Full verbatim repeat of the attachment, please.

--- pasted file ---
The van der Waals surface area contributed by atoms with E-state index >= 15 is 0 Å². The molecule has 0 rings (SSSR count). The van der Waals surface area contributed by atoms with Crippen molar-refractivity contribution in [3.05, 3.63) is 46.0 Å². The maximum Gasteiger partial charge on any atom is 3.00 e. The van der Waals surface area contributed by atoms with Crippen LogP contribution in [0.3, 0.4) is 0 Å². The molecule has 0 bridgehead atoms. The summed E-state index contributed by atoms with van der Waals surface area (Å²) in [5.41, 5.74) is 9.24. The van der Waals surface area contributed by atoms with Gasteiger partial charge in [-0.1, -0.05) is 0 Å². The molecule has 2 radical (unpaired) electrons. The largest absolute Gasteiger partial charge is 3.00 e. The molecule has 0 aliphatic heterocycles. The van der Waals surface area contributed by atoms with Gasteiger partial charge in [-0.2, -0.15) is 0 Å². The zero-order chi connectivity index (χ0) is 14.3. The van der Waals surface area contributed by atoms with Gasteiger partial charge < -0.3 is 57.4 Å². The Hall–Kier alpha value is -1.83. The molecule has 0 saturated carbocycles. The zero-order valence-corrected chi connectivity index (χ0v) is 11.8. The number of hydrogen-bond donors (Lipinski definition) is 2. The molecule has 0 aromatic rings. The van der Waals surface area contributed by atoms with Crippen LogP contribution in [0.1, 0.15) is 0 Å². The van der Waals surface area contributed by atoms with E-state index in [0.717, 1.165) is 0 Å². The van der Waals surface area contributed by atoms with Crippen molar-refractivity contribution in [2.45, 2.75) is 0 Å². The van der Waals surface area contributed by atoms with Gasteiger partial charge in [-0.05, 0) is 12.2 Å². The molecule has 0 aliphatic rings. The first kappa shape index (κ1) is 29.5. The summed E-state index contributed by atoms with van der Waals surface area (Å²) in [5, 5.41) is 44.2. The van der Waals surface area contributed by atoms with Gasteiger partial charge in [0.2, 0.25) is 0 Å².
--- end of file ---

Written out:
The van der Waals surface area contributed by atoms with E-state index >= 15 is 0 Å². The molecule has 0 rings (SSSR count). The van der Waals surface area contributed by atoms with Crippen molar-refractivity contribution in [3.05, 3.63) is 46.0 Å². The maximum Gasteiger partial charge on any atom is 3.00 e. The van der Waals surface area contributed by atoms with Crippen LogP contribution in [0.3, 0.4) is 0 Å². The molecule has 0 bridgehead atoms. The summed E-state index contributed by atoms with van der Waals surface area (Å²) in [5.41, 5.74) is 9.24. The van der Waals surface area contributed by atoms with Gasteiger partial charge in [-0.1, -0.05) is 0 Å². The molecule has 2 radical (unpaired) electrons. The largest absolute Gasteiger partial charge is 3.00 e. The molecule has 0 aliphatic heterocycles. The van der Waals surface area contributed by atoms with Gasteiger partial charge in [-0.2, -0.15) is 0 Å². The zero-order chi connectivity index (χ0) is 14.3. The van der Waals surface area contributed by atoms with Gasteiger partial charge < -0.3 is 57.4 Å². The Hall–Kier alpha value is -1.83. The molecule has 0 saturated carbocycles. The zero-order valence-corrected chi connectivity index (χ0v) is 11.8. The number of hydrogen-bond donors (Lipinski definition) is 2. The molecule has 0 aromatic rings. The van der Waals surface area contributed by atoms with Crippen LogP contribution in [0.1, 0.15) is 0 Å². The van der Waals surface area contributed by atoms with E-state index in [0.717, 1.165) is 0 Å². The van der Waals surface area contributed by atoms with Crippen molar-refractivity contribution in [2.45, 2.75) is 0 Å². The van der Waals surface area contributed by atoms with Gasteiger partial charge in [-0.05, 0) is 12.2 Å². The molecule has 0 aliphatic rings. The first kappa shape index (κ1) is 29.5. The summed E-state index contributed by atoms with van der Waals surface area (Å²) in [5, 5.41) is 44.2. The van der Waals surface area contributed by atoms with Gasteiger partial charge in [0.2, 0.25) is 0 Å².